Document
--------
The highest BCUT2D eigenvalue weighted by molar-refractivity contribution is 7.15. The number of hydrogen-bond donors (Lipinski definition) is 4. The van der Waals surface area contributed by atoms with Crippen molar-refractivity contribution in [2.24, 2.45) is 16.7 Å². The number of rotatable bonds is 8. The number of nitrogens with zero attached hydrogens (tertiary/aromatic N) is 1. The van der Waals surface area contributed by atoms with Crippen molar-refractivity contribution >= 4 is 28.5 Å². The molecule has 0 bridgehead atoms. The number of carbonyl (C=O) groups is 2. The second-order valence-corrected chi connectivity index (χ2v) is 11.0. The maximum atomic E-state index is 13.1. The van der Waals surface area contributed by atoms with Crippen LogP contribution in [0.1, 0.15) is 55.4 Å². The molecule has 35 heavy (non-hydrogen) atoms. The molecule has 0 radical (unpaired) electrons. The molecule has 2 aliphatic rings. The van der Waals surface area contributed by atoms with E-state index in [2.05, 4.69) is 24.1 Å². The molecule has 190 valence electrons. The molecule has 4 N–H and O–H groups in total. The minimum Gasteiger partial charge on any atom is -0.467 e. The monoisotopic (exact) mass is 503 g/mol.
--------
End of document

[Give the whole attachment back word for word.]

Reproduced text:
The highest BCUT2D eigenvalue weighted by molar-refractivity contribution is 7.15. The number of hydrogen-bond donors (Lipinski definition) is 4. The van der Waals surface area contributed by atoms with Crippen molar-refractivity contribution in [2.24, 2.45) is 16.7 Å². The number of rotatable bonds is 8. The number of nitrogens with zero attached hydrogens (tertiary/aromatic N) is 1. The van der Waals surface area contributed by atoms with Crippen molar-refractivity contribution >= 4 is 28.5 Å². The molecule has 0 bridgehead atoms. The number of carbonyl (C=O) groups is 2. The second-order valence-corrected chi connectivity index (χ2v) is 11.0. The maximum atomic E-state index is 13.1. The van der Waals surface area contributed by atoms with Crippen LogP contribution in [0.1, 0.15) is 55.4 Å². The molecule has 35 heavy (non-hydrogen) atoms. The molecule has 0 radical (unpaired) electrons. The molecule has 2 aliphatic rings. The van der Waals surface area contributed by atoms with E-state index in [2.05, 4.69) is 24.1 Å². The molecule has 190 valence electrons. The molecule has 4 N–H and O–H groups in total. The minimum Gasteiger partial charge on any atom is -0.467 e. The monoisotopic (exact) mass is 503 g/mol.